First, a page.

repeatedly cracked the passwords and access codes of
timesharing computer systems thereby demonstrating that
the most secure computer systems are not at all secure.

How do you feel about the fact that research on some of
our most advanced military systems is done on the ARPA
computer network to which thousands of college students
also have access? (Educational users supposedly do not have
access to research accounts but - )
TUNNEY. I have been assured by Defense Department
officials in hearings before my Judiciary Subcommittee on
Constitutional Rights and my Commerce Subcommittee on
Science and Technology that ARPANET is not used for
classified work. If that testimony is incorrect, then I am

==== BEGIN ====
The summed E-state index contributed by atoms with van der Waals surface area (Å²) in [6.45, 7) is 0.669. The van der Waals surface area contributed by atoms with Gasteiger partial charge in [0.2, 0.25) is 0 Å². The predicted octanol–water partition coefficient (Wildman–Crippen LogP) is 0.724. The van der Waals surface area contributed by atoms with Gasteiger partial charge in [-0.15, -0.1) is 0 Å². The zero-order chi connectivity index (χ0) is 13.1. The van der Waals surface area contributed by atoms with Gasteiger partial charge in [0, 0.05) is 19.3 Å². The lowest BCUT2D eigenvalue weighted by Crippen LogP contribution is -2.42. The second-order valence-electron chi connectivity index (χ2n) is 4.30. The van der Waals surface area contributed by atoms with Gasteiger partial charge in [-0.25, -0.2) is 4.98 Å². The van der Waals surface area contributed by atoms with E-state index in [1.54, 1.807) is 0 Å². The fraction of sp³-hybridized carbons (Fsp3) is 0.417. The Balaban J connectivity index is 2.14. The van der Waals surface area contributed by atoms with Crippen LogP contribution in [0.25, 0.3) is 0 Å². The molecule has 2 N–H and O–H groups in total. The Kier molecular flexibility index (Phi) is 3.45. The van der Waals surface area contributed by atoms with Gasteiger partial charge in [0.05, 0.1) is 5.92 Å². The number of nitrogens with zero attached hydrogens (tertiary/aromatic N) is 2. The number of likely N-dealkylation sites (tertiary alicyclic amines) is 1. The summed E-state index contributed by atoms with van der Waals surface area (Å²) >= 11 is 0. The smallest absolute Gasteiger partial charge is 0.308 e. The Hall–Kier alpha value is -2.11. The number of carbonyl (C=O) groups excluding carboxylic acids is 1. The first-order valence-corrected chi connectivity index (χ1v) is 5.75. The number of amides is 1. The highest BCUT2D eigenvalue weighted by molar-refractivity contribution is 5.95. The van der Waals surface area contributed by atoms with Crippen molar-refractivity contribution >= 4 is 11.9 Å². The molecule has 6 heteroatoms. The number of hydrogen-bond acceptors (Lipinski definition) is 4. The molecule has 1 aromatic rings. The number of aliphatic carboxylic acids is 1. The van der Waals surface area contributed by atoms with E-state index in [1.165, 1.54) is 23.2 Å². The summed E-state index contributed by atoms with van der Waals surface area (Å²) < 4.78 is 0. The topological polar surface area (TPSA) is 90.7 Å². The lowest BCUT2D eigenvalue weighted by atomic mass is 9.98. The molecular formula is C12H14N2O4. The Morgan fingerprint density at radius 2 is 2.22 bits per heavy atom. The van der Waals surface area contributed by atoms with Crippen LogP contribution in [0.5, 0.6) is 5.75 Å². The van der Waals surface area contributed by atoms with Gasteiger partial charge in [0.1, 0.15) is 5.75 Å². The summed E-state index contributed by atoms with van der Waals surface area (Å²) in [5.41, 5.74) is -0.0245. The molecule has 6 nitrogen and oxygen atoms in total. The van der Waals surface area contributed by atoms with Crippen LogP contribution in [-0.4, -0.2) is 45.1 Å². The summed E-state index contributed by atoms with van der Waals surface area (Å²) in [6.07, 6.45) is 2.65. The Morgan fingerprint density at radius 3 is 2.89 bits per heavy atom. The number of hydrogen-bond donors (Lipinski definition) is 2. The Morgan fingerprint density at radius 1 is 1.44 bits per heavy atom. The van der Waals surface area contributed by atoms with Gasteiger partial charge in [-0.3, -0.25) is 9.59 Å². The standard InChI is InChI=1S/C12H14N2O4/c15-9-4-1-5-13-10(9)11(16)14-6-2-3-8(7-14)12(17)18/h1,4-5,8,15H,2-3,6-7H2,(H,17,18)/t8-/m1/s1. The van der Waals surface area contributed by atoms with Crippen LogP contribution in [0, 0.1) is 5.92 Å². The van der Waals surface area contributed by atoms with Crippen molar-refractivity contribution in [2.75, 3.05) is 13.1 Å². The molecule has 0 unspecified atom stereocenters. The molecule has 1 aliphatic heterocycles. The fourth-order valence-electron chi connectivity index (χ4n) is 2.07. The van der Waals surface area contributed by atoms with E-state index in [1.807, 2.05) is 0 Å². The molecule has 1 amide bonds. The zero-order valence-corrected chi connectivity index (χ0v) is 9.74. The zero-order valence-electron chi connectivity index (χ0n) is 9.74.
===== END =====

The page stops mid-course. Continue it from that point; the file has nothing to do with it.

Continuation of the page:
greatly concerned.

CREATIVE COMPUTING. We have no information that
classified work per se is being done on the ARPANET; the
point we were trying to make is that there is no such thing
as an absolutely foolproof, secure computer system.

One last question - do you feel that the functions and
applications of computers are beyond the understanding of
the average individual?

TUNNEY. Any reasonably informed person can understand
computer functions and applications if they are explained
in plain English. Unfortunately, computer specialists are
like all professionals and tend to cloud their explanations
with opaque jargon.

CREATIVE COMPUTING. One of our goals is to cut
through this jargon and to bring facts and information
about computers to students and, indeed, to people in all
walks of life.

TUNNEY. Thank you for devoting so much time and
consideration to these matters and thank you also for the
opportunity to contribute to Creative Computing.

CREATIVE COMPUTING. Thank you Senator Tunney.